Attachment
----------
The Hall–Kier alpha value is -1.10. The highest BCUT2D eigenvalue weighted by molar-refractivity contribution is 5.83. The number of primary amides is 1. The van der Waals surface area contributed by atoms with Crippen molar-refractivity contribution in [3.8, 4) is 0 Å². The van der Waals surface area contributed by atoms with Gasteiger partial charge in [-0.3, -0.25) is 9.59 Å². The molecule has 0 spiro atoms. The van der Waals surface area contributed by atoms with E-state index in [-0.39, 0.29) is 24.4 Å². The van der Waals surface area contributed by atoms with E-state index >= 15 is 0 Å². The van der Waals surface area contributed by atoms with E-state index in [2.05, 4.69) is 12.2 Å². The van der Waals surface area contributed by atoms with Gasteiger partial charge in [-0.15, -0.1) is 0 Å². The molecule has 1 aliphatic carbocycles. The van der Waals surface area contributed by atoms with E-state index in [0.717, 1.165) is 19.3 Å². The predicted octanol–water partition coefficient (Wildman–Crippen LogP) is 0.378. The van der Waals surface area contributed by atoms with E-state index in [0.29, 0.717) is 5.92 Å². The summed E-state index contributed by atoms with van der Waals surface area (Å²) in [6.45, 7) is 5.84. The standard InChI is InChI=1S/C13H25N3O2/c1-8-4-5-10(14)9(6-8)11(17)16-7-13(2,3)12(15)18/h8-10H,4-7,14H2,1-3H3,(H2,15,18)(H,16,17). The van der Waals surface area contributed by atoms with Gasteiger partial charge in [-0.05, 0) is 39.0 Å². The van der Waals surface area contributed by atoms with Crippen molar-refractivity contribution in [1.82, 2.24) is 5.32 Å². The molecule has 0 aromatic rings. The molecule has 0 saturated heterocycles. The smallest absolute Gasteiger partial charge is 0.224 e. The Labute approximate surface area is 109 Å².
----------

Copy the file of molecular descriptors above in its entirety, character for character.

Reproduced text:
The Hall–Kier alpha value is -1.10. The highest BCUT2D eigenvalue weighted by molar-refractivity contribution is 5.83. The number of primary amides is 1. The van der Waals surface area contributed by atoms with Crippen molar-refractivity contribution in [3.8, 4) is 0 Å². The van der Waals surface area contributed by atoms with Gasteiger partial charge in [-0.3, -0.25) is 9.59 Å². The molecule has 0 spiro atoms. The van der Waals surface area contributed by atoms with E-state index in [-0.39, 0.29) is 24.4 Å². The van der Waals surface area contributed by atoms with E-state index >= 15 is 0 Å². The van der Waals surface area contributed by atoms with E-state index in [2.05, 4.69) is 12.2 Å². The van der Waals surface area contributed by atoms with Gasteiger partial charge in [-0.15, -0.1) is 0 Å². The molecule has 1 aliphatic carbocycles. The van der Waals surface area contributed by atoms with E-state index in [0.717, 1.165) is 19.3 Å². The predicted octanol–water partition coefficient (Wildman–Crippen LogP) is 0.378. The van der Waals surface area contributed by atoms with E-state index in [0.29, 0.717) is 5.92 Å². The summed E-state index contributed by atoms with van der Waals surface area (Å²) in [6.45, 7) is 5.84. The standard InChI is InChI=1S/C13H25N3O2/c1-8-4-5-10(14)9(6-8)11(17)16-7-13(2,3)12(15)18/h8-10H,4-7,14H2,1-3H3,(H2,15,18)(H,16,17). The van der Waals surface area contributed by atoms with Gasteiger partial charge in [-0.05, 0) is 39.0 Å². The van der Waals surface area contributed by atoms with Crippen molar-refractivity contribution in [1.82, 2.24) is 5.32 Å². The molecule has 0 aromatic rings. The molecule has 0 saturated heterocycles. The smallest absolute Gasteiger partial charge is 0.224 e. The Labute approximate surface area is 109 Å².